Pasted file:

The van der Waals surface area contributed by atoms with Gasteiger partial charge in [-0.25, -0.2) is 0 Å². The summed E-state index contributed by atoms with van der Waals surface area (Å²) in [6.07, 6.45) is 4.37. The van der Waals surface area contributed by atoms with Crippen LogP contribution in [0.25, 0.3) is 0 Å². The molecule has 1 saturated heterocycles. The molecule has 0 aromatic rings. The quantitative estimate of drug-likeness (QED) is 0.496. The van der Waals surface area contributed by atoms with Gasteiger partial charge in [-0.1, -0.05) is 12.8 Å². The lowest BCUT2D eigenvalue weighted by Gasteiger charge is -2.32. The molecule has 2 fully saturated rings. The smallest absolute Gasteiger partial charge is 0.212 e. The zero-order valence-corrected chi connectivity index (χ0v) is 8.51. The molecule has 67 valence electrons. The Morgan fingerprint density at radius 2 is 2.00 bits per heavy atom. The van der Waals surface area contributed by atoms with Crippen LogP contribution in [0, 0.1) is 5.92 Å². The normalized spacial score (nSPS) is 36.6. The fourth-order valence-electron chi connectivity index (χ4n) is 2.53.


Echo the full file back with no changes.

The van der Waals surface area contributed by atoms with Gasteiger partial charge in [-0.25, -0.2) is 0 Å². The summed E-state index contributed by atoms with van der Waals surface area (Å²) in [6.07, 6.45) is 4.37. The van der Waals surface area contributed by atoms with Crippen LogP contribution in [0.25, 0.3) is 0 Å². The molecule has 1 saturated heterocycles. The molecule has 0 aromatic rings. The quantitative estimate of drug-likeness (QED) is 0.496. The van der Waals surface area contributed by atoms with Gasteiger partial charge in [-0.1, -0.05) is 12.8 Å². The lowest BCUT2D eigenvalue weighted by Gasteiger charge is -2.32. The molecule has 2 fully saturated rings. The smallest absolute Gasteiger partial charge is 0.212 e. The zero-order valence-corrected chi connectivity index (χ0v) is 8.51. The molecule has 67 valence electrons. The Morgan fingerprint density at radius 2 is 2.00 bits per heavy atom. The van der Waals surface area contributed by atoms with Crippen LogP contribution in [0, 0.1) is 5.92 Å². The normalized spacial score (nSPS) is 36.6. The fourth-order valence-electron chi connectivity index (χ4n) is 2.53.